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Ihug offers e-mail free of viruses, spam and adult content


August 28, 2001

Ihug is about to launch a "clean e-mail" service, which will include optional server-side scanning for viruses, spam and adult content.

"There are hundreds of viruses and worms going around, and some time ago we decided we'd take a stronger line on this," said ihug director Tim Wood.

"People are fed up with having to pay hundreds of dollars for an anti-virus package and then finding they have to update it with downloads all the time.

"This is a much easier way of doing it. We will take care of everything."

Mr Wood said several internet service providers already scanned e-mail for widespread viruses during serious outbreaks, but ihug's service, to be launched tomorrow under the brand I-Spy, would be more effective and comprehensive.

"We'll be scanning e-mails on the servers on our network so viruses will be removed before our customers receive them."

He confirmed that ihug had signed a contract with anti-virus software company Trend Micro this month.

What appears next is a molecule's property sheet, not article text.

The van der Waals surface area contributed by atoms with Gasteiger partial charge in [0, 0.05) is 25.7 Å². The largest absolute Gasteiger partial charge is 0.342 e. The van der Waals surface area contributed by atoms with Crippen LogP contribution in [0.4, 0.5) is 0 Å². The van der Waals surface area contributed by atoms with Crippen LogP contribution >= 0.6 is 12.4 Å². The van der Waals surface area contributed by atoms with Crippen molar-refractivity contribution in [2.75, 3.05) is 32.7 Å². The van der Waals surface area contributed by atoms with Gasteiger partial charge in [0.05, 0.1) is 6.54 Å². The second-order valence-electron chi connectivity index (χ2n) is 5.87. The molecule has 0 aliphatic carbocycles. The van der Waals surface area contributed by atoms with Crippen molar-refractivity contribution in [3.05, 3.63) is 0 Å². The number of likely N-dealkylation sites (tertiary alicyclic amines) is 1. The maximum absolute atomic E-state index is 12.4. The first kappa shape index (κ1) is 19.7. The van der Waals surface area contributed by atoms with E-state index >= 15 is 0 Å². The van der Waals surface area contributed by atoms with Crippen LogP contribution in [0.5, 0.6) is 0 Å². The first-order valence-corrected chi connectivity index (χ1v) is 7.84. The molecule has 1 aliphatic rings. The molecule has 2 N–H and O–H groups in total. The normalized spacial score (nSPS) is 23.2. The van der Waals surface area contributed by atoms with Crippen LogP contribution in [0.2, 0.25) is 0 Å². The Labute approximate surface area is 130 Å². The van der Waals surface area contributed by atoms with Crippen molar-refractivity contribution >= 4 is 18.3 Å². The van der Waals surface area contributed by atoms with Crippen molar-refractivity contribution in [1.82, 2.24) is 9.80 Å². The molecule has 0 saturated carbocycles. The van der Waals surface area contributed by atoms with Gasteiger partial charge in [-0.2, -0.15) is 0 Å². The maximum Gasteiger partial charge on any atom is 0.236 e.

Anti-spam blocking would be provided in conjunction with a United States company, but Mr Wood would not reveal its name before the contract, which was expected to be signed today, had been confirmed.

An ihug spokeswoman said I-Spy's Family Filter, set to screen web content for adult material, would be similar in aim but would work differently to its previously offered Kids.net filtering service.

The Trend Micro Australia New Zealand managing director, Chris Poulos, said at least two other local service providers, Xtra and Clear Net, were in talks with his company.

"Viruses are best controlled as close to the source as possible. That means the gateway," said Mr Poulos.

"In recent outbreaks, users' PCs have been infected even though they were running anti-viral software. This shows they haven't been able to, or they haven't bothered to, keep their virus patterns up to date."

The Symantec intrusion prevention product manager, Andy Norton, said his company was also in discussions with local ISPs.

While Symantec had previously concentrated on desktop anti-virus products, it had signed a contract with US-based internet portal Yahoo! to provide anti-virus scanning on its web-based e-mail servers.

Mr Norton admitted that some businesses using Symantec products had been caught out by the Sircam virus.

But he said it was up to companies to make sure they followed instructions to keep their viral definitions up to date.

By MICHAEL FOREMAN, Copyright © 2001, NZ Herald


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